The podcast Hold Still, Vincent, a dramatization of the 1982 murder of Vincent Chin, has been pulled after criticism from Chin’s family as well as journalist Helen Zia, whose activist work following Chin’s racially motivated murder helped bring federal civil rights charges against Chin’s assailants. NBC News reports that neither the Chin family nor Zia were “consulted about the project.”
From NBC News:
The six episodes of “Hold Still, Vincent” were originally released May 26. A day later, journalist and activist Helen Zia, a central figure in the civil-rights movement sparked by Chin’s murder, posted on social media that neither she nor his estate were contacted about the podcast.
Annie Tan, a cousin of Vincent Chin, confirmed in a Twitter thread May 27 that no one connected with “Hold Still, Vincent” had been in touch with the family (while producers on other projects have).
“I tried listening to the ‘Hold Still, Vincent’ Chin podcast (honestly the title is triggering to me as a cousin), and the disclaimer in the beginning that events were fictionalized for dramatic effects made me stop playing,” Tan wrote in part. “And it’s hard for me to say this because I want people to know my cousin Vincent Chin’s story. But I just don’t get it.”
The lawlessness of the true-crime genre—whether in podcast or docuseries form—isn’t new, but there’s something particularly galling about not just the fictionalized nature of the podcast but the involvement of A-Major Media, a production company dedicated to elevating Asian-American storytelling. The company has issued an apology, making sure to note that the celebrity cast and collaborators of Hold Still, Vincent—including Remy Hii, John Cho, Kelly Marie Tran, and Gemma Chan, who served as the podcast’s producer—aren’t to blame for this misstep.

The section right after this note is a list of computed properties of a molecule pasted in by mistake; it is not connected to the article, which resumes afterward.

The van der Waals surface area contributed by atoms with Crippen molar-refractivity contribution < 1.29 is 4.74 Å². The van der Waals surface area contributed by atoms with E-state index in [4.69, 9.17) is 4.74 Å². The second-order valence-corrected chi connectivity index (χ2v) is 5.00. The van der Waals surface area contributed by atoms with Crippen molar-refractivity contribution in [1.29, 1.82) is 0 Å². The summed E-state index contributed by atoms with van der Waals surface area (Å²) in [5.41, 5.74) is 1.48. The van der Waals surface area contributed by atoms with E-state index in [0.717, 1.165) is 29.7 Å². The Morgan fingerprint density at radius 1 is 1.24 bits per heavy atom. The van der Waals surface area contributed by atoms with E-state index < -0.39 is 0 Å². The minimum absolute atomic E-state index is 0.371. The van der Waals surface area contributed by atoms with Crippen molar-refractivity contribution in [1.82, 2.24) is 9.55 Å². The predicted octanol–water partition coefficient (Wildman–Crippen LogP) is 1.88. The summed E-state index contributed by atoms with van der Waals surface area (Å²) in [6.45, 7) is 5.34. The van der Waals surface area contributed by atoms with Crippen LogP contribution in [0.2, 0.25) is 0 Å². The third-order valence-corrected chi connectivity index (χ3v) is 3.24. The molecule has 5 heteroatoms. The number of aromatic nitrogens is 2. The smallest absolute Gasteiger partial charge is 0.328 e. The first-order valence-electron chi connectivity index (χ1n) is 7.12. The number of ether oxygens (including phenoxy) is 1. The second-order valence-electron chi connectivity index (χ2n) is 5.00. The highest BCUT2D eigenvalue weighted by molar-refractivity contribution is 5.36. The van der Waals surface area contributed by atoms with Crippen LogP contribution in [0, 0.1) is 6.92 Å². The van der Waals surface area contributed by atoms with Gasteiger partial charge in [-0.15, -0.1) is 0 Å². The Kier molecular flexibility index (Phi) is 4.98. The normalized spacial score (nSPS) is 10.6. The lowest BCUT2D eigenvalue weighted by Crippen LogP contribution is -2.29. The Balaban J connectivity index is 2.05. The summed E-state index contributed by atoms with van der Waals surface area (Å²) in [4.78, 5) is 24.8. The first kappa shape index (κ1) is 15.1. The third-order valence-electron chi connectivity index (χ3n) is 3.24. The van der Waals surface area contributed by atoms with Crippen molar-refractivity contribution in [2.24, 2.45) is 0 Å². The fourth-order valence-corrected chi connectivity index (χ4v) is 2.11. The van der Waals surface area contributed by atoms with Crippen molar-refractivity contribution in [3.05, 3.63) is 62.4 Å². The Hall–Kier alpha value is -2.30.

“Our only motivation was to share Vincent’s story with the world,” read A-Major Media’s statement.
Vincent Chin’s story is worth sharing with the world. In June 1982, Chin was severely beaten in a Detroit suburb by two white autoworkers who were resentful of Japan’s increasingly popular auto industry. Auto plant layoffs ran rampant, and morale was low; Chin, who is Chinese-American, was just one of many Asians who became a scapegoat amidst economic uncertainty. The fact that Chin wasn’t Japanese was irrelevant: In the eyes of his assailants, Chin represented the American auto industry’s downfall and creeping Asian dominance, and he had to pay for it. Chin was taken to a local hospital where he died four days later, just days before his wedding.
Ronald Ebens and his stepson, Michael Nitz, were initially charged with second-degree murder, but negotiated down to manslaughter instead. The two paid a $3,000 fine and were sentenced to three years of probation. Such a light sentence prompted outrage from Asian Americans across the country, and federal civil rights charges and civil suits followed, with varying levels of success. The crime occurred before the creation of hate crime legislation in the U.S., but is widely regarded as one.
So, yes, Chin’s story deserves to be mainstreamed, especially amid growing incidents of Anti-Asian violence in the covid-19 era. But why attempt telling this horrific story without informing Chin’s estate or the major players who helped turn this tragedy into a movement? Perhaps those involved in the creation of “Hold Still, Vincent” thought it would be easier to ask for forgiveness than permission, but that rule should be thrown out the window when the party you’re asking forgiveness from is a grieving family.